A new guideline has been developed to help scientists publish their research accurately and transparently. Published in JAMA, the AGReMA Statement (A Guideline for Reporting Mediation Analyses) provides recommendations for researchers who want to describe mediation analysis in their paper. Mediation analysis is primarily used to understand how an intervention works or why it does not.
The checklists can be found on the AGReMA website, and the explanation and elaboration paper in JAMA explains the importance of each item and how the checklist can be used by authors, peer reviewers and journal editors.
Hopin Lee, NHMRC Postdoctoral Research Fellow at NDORMS and lead author explained: “The use of mediation analysis has grown rapidly over the past ten years across a wide range of disciplines. Our research has shown that their reporting has been poor and inconsistent, which makes it difficult to understand how the research was conducted and how reliable the findings are. We hope that the AGReMA statement will fix some of these issues.”
Gary Collins, director of the UK EQUATOR center noted that “AGReMA was developed through a rigorous evidence- and consensus-based process using the EQUATOR methodological framework. We think it will be a useful tool for many researchers conducting mediation analyses of trials and observational studies.”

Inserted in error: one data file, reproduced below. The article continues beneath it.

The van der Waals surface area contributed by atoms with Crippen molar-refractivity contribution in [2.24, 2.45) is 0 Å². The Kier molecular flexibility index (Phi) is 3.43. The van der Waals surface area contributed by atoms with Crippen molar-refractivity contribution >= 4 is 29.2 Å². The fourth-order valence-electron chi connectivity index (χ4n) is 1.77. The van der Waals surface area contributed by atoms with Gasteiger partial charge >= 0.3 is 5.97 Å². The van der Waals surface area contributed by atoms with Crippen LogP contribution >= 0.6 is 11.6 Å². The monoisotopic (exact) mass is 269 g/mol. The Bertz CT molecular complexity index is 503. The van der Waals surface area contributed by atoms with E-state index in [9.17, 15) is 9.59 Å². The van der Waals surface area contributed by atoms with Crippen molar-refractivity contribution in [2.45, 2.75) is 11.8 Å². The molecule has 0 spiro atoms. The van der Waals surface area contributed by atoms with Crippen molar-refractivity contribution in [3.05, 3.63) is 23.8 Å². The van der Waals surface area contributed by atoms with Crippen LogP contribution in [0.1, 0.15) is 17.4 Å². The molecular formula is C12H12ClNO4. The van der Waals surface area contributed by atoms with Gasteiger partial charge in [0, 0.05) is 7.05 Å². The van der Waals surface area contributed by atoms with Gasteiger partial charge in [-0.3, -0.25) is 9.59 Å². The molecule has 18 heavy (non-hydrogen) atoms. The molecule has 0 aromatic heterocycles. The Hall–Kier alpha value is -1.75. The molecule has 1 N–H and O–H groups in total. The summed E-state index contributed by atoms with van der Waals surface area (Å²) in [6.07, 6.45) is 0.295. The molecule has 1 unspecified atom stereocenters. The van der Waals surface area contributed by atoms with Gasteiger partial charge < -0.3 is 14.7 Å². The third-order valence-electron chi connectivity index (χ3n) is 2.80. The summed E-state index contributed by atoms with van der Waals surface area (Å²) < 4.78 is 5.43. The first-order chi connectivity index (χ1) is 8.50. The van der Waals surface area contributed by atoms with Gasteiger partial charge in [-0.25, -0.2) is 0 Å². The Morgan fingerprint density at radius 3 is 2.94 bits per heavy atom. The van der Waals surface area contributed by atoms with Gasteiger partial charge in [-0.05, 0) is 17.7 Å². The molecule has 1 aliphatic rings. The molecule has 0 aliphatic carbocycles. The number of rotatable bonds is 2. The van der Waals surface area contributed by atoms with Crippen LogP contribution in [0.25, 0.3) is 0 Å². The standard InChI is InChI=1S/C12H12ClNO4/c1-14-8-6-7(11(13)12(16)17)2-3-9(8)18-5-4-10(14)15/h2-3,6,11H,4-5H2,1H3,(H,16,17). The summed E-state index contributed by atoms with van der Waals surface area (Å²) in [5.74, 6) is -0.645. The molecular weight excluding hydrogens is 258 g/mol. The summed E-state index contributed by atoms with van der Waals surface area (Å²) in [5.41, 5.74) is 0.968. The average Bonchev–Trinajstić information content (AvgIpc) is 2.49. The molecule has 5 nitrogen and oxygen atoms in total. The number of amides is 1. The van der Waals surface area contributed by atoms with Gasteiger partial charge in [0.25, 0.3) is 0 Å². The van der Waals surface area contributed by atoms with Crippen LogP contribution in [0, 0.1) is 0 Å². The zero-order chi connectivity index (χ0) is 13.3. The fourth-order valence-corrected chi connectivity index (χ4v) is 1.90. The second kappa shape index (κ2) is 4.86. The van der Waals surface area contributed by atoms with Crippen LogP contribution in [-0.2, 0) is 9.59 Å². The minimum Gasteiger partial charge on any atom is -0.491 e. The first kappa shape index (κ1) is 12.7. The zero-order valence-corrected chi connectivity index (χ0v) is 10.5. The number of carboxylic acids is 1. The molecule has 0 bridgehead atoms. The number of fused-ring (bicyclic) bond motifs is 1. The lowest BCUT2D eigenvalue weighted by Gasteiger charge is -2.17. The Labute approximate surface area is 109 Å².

Developed by an international team of methodologists, statisticians, cost new generic lipitor clinical trialists, epidemiologists, psychologists, applied clinical researchers, clinicians, implementation scientists, evidence synthesis experts, representatives from the EQUATOR Network, and journal editors, the consensus-based checklist provides detailed steps to help researchers present clear and transparent reports that will raise the standard of reporting of mediation analyses.
“AGReMA is not tied to a particular disease condition or subspecialty of medicine,” said Hopin. “Our working group will liaise with journal editors and funding agencies to increase awareness and encourage its use. Our hope is that it will be endorsed by journal editors, peer reviewers, and authors and improve the accuracy, completeness and consistency in reporting mediation analyses.”
Source: Read Full Article